ommendations to the contracting officer and maintained by the contractor to s'ip as to whether:

(1) A contractor's disclosure state. (E) Management support of the pro

ment (see § 1-3.1203(a)), submitted as gram review including approval of the

a condition of contracting, adequately estimate, controls established to ensure

describes the actual or proposed cost consistent compliance with estimating procedures; and personnel training and

accounting practices as required by Public Law 91-379, 50 U.S.C. App. 2168,

implemented by the Cost Accounting (F) The extent of coordination and communication between the various ele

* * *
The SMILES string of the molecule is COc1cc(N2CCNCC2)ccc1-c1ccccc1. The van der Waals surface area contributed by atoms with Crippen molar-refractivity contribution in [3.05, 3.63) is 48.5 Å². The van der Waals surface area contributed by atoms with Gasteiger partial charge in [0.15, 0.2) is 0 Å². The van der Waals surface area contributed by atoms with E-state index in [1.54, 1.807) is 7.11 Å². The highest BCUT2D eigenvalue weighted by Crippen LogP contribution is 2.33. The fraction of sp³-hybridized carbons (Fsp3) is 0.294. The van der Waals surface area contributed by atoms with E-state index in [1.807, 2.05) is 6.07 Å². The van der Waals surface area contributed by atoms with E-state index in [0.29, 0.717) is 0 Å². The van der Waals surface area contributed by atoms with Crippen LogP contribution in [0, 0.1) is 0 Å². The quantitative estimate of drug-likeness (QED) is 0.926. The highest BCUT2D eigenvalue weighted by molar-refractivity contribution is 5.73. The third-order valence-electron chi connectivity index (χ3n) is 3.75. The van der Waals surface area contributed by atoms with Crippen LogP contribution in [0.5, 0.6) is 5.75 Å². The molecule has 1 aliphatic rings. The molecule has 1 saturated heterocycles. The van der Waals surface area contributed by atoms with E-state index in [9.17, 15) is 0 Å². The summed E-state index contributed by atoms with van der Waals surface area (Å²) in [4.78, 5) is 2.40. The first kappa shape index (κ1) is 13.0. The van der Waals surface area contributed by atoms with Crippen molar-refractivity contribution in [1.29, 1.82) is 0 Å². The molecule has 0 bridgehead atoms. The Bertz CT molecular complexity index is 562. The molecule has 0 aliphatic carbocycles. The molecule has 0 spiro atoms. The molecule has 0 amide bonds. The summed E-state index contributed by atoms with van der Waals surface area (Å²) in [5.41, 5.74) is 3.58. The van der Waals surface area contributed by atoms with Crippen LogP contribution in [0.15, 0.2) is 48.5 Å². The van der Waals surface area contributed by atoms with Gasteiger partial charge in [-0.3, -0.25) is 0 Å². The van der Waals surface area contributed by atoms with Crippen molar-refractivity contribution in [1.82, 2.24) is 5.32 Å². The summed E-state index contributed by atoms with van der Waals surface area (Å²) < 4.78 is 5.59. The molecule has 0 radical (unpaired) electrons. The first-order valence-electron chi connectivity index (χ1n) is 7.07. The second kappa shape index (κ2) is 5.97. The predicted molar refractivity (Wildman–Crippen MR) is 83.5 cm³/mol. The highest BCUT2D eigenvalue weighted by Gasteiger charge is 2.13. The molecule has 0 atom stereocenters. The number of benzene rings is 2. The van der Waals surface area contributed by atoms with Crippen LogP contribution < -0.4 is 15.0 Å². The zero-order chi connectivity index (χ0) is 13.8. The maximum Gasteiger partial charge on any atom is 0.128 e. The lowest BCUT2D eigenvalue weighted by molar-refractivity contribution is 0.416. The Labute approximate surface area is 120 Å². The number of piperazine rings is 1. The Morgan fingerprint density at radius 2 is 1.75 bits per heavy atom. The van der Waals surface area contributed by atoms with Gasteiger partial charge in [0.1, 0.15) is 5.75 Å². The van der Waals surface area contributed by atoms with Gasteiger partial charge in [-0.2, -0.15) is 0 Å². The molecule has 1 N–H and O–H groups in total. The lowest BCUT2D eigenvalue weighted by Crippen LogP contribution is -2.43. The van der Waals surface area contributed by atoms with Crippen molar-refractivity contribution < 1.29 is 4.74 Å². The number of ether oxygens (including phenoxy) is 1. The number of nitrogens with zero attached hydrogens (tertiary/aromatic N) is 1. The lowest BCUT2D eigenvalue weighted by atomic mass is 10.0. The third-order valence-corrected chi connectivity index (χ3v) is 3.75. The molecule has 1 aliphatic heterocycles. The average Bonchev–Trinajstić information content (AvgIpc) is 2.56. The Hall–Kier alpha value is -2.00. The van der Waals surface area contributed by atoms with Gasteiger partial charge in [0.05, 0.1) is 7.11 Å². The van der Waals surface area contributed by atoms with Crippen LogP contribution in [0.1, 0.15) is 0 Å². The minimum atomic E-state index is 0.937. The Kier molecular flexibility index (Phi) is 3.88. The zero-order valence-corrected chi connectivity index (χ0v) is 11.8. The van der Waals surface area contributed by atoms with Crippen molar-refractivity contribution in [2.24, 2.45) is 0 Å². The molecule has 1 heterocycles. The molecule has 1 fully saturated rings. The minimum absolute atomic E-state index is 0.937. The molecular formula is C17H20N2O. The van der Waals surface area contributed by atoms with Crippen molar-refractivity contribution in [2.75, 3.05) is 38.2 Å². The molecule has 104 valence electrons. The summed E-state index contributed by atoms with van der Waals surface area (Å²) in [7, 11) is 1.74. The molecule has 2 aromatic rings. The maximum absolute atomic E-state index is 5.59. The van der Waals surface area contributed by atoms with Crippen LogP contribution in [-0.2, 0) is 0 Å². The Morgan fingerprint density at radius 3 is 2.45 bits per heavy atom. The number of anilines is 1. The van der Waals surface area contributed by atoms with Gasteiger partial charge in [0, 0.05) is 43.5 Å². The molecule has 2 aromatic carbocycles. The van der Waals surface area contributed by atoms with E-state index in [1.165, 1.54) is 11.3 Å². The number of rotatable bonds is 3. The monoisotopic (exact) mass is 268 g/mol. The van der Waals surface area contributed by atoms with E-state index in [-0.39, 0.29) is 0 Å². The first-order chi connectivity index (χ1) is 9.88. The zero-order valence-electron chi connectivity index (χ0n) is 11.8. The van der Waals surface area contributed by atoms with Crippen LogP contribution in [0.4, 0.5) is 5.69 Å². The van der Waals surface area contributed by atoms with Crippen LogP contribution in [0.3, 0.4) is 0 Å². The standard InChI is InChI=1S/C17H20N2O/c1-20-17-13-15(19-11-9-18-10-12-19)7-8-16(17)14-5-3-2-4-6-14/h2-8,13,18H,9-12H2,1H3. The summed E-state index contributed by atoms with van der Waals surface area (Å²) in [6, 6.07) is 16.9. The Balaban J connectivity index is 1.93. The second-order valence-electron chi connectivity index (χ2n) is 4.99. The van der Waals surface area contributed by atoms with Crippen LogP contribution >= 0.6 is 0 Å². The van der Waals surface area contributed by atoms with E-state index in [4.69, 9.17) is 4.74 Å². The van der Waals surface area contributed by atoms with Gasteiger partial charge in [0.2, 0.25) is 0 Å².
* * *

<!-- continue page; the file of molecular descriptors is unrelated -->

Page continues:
Standards Board;

(11) A contractor's disclosed cost acments of the contractor's organization counting practices are in compliance

with Part 1-15 and applicable Cost Ac(1) If the contractor's estimating systems or methods are not acceptable

counting Standards; to the Government, the contracting of

(10) A contractor's or subcontractor's failure to comply with applicable Cost 203

accurate:

port the estimate;

evaluation programs; and

as

responsible for the estimate.

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of these judgment factors to specific
posals

. The consistent preparation
proposals in accordance with an acc
able estimating system is of mate
benefit in ensuring both the contra
and the Government that proposals
realistically and reasonably priced,
the $ 1-3.807–3 requirements for utili:
current, accurate, and complete cost